Bridging the “Behavioural Gap” in safety-critical work

Maria Matthews provides an update on the knowledge transfer partnership (KTP) between Leeds Beckett University and VolkerRail Ltd., a specialist railway infrastructure services company working throughout the UK.

There are a number of factors that influence safety-related behaviours:

  • Beliefs and perceptions: Our attitudes, beliefs and intentions; what we believe we may gain or lose from performing a given behaviour.
  • Individual differences: Our personality, preferences and coping mechanisms; non-technical skills and technical abilities; also our current state of well-being, stress, fatigue and mood.
  • Environmental factors: The social and physical environment around us; relationships and the support we receive; opportunities to perform the desired behaviour; its convenience and availability.

Fortunately, over recent years accidents in the workplace have decreased. This is largely due to legislation which has led to improved safeguarding practices, with industries taking a “systems” approach to safety, ensuring that the environment, operator conditions and the overall work system promote a safe working environment, particularly in safety critical industries such as rail work.

However, despite an overall decline in work place accidents since the 1990s, non-fatal accidents remain a common occurrence and have remained roughly at a similar level over the last few years.

The rail industry often describes this as an “accident plateau”, a point at which traditional health and safety assurances have exhausted their value and further reduction of work-related accidents would require the manipulation of individual psychological and behavioural factors.

The problem with many behaviour based approaches is that we naturally make assumptions about the problems, the target behaviours and the causes of behaviours. We then try to solve problems with solutions that sound like “a good idea”.

But more often than not, that does not lead to success or innovation. It may seem a good idea to send out detailed information about safety breaches to relevant staff, and requiring recipients to acknowledge they have read it. This shifts responsibility to the recipients of such messages. However, over time it creates an overload and the recipient who may benefit from new insights does not really take note anymore, clicking some “I HAVE READ THIS” button automatically – much like we scroll through and agree to online Terms and Conditions without reading the details.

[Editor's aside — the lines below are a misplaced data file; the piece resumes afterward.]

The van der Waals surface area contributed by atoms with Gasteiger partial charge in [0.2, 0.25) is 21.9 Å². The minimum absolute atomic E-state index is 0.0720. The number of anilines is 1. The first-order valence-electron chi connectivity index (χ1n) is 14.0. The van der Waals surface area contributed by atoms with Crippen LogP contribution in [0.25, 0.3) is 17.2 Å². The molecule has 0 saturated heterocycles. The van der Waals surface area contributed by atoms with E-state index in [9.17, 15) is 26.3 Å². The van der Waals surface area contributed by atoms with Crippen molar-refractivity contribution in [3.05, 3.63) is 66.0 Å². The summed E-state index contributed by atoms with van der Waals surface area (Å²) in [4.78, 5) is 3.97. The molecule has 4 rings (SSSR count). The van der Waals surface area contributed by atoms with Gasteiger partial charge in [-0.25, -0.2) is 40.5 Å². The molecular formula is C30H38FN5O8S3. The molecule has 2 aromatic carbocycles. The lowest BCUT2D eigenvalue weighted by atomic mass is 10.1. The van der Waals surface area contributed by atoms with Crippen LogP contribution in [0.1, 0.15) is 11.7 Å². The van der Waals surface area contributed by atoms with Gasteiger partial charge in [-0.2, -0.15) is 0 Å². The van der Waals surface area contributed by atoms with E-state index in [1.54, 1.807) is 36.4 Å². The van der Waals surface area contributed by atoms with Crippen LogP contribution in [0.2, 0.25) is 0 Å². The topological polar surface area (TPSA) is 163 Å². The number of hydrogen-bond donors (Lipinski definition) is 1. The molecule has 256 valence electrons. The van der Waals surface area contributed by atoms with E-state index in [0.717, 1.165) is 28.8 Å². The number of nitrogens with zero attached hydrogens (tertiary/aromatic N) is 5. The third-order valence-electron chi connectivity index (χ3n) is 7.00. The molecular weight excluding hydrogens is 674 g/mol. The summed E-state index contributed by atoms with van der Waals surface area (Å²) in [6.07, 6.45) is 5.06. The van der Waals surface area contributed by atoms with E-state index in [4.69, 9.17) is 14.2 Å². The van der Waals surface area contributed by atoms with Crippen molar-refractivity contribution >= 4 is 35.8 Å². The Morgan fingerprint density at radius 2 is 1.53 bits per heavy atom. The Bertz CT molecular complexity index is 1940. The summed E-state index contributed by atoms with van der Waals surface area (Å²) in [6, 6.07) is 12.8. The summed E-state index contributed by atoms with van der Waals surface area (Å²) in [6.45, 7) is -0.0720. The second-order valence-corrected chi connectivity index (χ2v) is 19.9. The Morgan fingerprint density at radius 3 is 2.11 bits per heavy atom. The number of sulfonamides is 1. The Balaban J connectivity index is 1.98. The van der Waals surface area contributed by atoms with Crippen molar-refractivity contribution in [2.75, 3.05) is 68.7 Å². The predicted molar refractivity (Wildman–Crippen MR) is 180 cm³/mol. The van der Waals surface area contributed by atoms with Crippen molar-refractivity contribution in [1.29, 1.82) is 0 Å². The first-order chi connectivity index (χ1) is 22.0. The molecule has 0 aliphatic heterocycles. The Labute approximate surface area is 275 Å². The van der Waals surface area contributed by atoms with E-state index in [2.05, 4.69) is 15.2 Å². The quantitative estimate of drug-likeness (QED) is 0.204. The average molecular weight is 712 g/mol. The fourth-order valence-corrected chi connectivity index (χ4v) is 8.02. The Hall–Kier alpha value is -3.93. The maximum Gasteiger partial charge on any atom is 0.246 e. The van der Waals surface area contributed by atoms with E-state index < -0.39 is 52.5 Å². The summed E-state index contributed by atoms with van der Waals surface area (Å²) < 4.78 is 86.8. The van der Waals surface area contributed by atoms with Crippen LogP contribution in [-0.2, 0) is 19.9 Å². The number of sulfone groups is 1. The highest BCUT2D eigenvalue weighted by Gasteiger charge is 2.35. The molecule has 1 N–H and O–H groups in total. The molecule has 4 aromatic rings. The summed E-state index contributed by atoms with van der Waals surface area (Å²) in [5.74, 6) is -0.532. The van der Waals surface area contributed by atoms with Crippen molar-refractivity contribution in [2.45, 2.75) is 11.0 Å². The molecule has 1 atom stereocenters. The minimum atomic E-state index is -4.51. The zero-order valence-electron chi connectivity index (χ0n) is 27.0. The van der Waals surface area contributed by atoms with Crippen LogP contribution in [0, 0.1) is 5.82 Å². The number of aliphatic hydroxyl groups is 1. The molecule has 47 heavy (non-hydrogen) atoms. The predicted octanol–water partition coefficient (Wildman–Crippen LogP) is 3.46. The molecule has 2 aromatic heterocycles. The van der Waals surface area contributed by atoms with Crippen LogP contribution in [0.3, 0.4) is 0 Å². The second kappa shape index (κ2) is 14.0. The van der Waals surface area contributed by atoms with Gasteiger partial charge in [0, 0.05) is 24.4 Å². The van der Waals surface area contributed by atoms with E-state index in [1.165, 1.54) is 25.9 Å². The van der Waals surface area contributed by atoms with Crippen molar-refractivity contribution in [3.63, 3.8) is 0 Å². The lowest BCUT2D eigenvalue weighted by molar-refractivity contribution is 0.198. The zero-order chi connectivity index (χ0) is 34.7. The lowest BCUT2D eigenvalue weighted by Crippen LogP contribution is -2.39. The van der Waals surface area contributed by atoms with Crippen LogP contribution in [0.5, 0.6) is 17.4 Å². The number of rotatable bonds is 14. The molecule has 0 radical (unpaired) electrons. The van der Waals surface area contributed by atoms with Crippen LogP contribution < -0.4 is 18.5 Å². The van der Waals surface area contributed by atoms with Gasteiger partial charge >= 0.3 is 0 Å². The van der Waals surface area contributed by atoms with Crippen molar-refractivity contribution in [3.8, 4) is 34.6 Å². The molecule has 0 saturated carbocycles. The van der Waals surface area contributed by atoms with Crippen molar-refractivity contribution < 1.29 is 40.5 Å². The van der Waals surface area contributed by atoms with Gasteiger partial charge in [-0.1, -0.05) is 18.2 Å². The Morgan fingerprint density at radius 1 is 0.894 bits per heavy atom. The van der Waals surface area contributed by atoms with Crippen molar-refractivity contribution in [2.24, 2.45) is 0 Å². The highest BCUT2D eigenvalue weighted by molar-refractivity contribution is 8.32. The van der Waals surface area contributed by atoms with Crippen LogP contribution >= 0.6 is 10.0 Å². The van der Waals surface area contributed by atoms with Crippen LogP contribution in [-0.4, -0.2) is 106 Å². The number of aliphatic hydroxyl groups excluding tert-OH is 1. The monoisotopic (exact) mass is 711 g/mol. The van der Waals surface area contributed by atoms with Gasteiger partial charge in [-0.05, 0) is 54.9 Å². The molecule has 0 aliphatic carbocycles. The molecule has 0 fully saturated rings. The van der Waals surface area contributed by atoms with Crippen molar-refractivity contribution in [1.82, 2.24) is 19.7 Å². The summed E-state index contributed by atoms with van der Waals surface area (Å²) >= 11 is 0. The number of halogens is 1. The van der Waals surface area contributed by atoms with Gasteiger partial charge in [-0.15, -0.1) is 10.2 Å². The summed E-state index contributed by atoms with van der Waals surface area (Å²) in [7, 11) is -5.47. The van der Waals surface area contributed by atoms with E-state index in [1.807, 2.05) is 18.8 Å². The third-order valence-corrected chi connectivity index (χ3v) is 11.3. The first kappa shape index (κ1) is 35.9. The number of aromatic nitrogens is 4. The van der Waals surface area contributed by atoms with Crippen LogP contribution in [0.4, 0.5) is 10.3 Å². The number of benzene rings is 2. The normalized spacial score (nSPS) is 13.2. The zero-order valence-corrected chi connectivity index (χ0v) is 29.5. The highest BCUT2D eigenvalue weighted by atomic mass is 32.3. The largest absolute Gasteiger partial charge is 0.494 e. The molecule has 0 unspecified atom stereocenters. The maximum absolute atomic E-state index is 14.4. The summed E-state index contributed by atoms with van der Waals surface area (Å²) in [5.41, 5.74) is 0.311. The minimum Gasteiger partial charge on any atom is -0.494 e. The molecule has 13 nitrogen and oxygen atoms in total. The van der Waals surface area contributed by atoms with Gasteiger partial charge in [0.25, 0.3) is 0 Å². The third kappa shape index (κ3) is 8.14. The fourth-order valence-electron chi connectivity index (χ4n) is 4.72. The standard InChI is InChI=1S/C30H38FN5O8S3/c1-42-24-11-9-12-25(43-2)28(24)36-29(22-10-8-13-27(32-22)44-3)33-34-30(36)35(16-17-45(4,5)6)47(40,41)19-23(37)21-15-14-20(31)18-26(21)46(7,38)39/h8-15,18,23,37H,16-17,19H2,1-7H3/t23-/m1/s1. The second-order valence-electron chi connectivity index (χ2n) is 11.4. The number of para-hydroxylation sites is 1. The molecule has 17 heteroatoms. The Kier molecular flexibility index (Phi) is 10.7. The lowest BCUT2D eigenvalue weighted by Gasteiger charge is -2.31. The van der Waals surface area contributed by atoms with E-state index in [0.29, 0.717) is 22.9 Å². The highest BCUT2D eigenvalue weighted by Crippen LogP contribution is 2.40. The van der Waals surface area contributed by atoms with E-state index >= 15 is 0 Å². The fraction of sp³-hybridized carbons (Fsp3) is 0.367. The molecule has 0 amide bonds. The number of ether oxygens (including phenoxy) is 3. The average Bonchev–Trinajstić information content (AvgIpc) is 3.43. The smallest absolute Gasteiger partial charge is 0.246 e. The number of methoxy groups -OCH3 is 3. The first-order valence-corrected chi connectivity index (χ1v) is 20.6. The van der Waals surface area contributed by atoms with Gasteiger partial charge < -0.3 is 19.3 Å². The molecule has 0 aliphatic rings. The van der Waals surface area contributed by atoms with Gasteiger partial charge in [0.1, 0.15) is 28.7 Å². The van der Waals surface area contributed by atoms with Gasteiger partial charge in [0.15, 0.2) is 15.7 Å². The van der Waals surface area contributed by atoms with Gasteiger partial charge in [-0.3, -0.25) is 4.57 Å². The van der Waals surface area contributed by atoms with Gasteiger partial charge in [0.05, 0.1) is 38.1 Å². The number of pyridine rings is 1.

A new approach

This KTP project proposes a different approach – less based on what seems “a good idea” and more based on research and evidence. The areas I have researched into so far are safety communication, incident reporting, sub-optimal human factors, well-being, coping and resilience. I have used:

  • Psychological research methods to collect and analyse qualitative and quantitative bottom-up data.
  • Exploration of the relationships between psychological factors perceived to heighten accident risk.
  • Data driven design and implementation of interventions to tackle risk. Tailored and user-centered.
  • Detailed evaluation of the effectiveness of interventions

To measure the various factors influencing behaviour, a questionnaire was designed to cover:

  • Well-being and stress
  • Attitudes and behaviours regarding reporting incidents
  • Production pressure
  • Safety motivation, compliance and participation
  • Role specifics

This was rolled out to safety-critical staff, site-based staff and staff involved in the planning of safety-critical work. To maximise participation in the survey, I used branding and marketing specific to the target demographic, made many face to face visits and used the available media channels within the company.

Initial data collection is now complete and data is being analysed. The findings so far indicate that VolkerRail as a group is performing well across most measurements. We are however finding some interesting relationships which we are exploring.

Next steps

I have to do further data analysis before reliable results are available. There will also be qualitative data gathering from sub-groups to further explore relationships identified by the quantitative questionnaire data.

Funded by Innovate UK, KTP grants support companies who promote highly innovative projects that exchange and apply knowledge, skills and/or technology to accelerate sustainable economic growth.

Maria’s academic KTP supervisors are Dr Jim Morgan, School of Social Sciences, and Dr Marc Fabri, School of Computing, Creative Technologies and Engineering.